Neal Thurman

FPL Draft

print article archives RSS

FPL - NFL Fantasy Mash-up

Friday, September 7, 2018

Welcome to the international break.  For writers like me who have been going pretty much non-stop since the end of the World Cup with pieces on the newly promoted sides, pre-season player rankings, mock drafts, and a ton of other content to prepare you for your FPL draft leagues and then sped directly into the first four match weeks of the season, the break couldn't come at a better time.  Throw in the fact that this weekend is the opening of the NFL season and it gives me a chance to relax at least a little bit before we get back to the action next weekend.  


So, what did I do to "relax" and unwind from all of that Fantasy Premier League work I just listed? Why, I agreed to participate in a combined Premier League/NFL fantasy league where players from both leagues/sports are available in a single, unified draft.  We are't quite done with the draft as I start writing this column but we are far enough in for me to recognize that it has been a fascinating experience on a number of levels.  And you thought I was just using the break in the action and a tenuous NFL connection to post a picture of the defending Super Bowl Champion Philadelphia Eagles (OK, maybe a little bit).


On to the mindbending draft.  A few things were different from my recent experiences in NFL and FPL drafting.  The obvious difference is that we were selcting players from both the NFL and PL player pools in the same draft.  After a number of PL drafts and auctions over the summer and a similar number of Fantasy NFL drafts over the past few weeks, I had a pretty good handle on how to value NFL players against other NFL players based on projected performance and positional scarcity.  The same goes for Premier League players.  What was very much difficult to resolve in my head, especially considering that I heard about this and agreed to it and then participated in the draft within about 48 hours meaning next to no time for preparation, was how to value players across leagues.  Is getting a top tier running back from the NFL in the first or second round more or less important than getting a premium forward from the Premier League?  Not easy to figure out.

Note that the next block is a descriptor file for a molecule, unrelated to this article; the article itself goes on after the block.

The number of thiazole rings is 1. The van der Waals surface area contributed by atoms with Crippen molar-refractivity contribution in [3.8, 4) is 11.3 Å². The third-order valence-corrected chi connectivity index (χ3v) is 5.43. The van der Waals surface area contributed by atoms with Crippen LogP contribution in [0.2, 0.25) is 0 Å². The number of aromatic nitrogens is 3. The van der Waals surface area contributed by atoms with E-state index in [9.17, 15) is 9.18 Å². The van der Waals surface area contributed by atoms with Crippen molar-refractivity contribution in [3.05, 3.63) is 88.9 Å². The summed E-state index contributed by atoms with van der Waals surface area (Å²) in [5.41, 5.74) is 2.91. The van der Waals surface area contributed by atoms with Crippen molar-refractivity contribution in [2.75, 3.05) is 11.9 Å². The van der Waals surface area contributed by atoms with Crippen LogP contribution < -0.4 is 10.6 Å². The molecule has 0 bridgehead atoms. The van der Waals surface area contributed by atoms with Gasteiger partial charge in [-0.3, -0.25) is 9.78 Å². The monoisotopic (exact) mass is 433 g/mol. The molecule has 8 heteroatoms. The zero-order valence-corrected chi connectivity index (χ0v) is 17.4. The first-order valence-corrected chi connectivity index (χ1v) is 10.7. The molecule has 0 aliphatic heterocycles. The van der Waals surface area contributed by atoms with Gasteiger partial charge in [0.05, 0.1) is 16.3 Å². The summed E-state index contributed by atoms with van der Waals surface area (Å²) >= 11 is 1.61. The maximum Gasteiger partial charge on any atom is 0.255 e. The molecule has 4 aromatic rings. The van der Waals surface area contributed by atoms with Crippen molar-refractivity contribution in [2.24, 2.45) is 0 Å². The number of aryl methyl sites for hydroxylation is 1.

Given that no one is publishing cross-sport fantasy analysis that I'm aware of and we don't have any results in from the league yet other than the few players who played when the, say it with me, Super Bowl Champion Philadelphia Eagles beat the Atlanta Falcons last nigth, I can't say how I did.  I feel good about my picks but who among us doesn't after in the immediate wake of their draft?  


If you're wondering, my approach was pretty similar to what it always is.  Try to figure out positional scarcity and what positions across both leagues repersent the biggest bang for the draft position.  The challenge in the process was that Fantrax has designated a LOT of productive players that the site lists as midfielders as forwards (we're using Fantrax because it is the only place we could do both leagues in one place).  Guys like Sadio Mane, Richarlison, Son, Pedro, and Adama Traore are all listed as forwards which significantly skews positional value on top of the shifts of Arnautovic and Zaha that happened in both and Fantrax formats over the summer.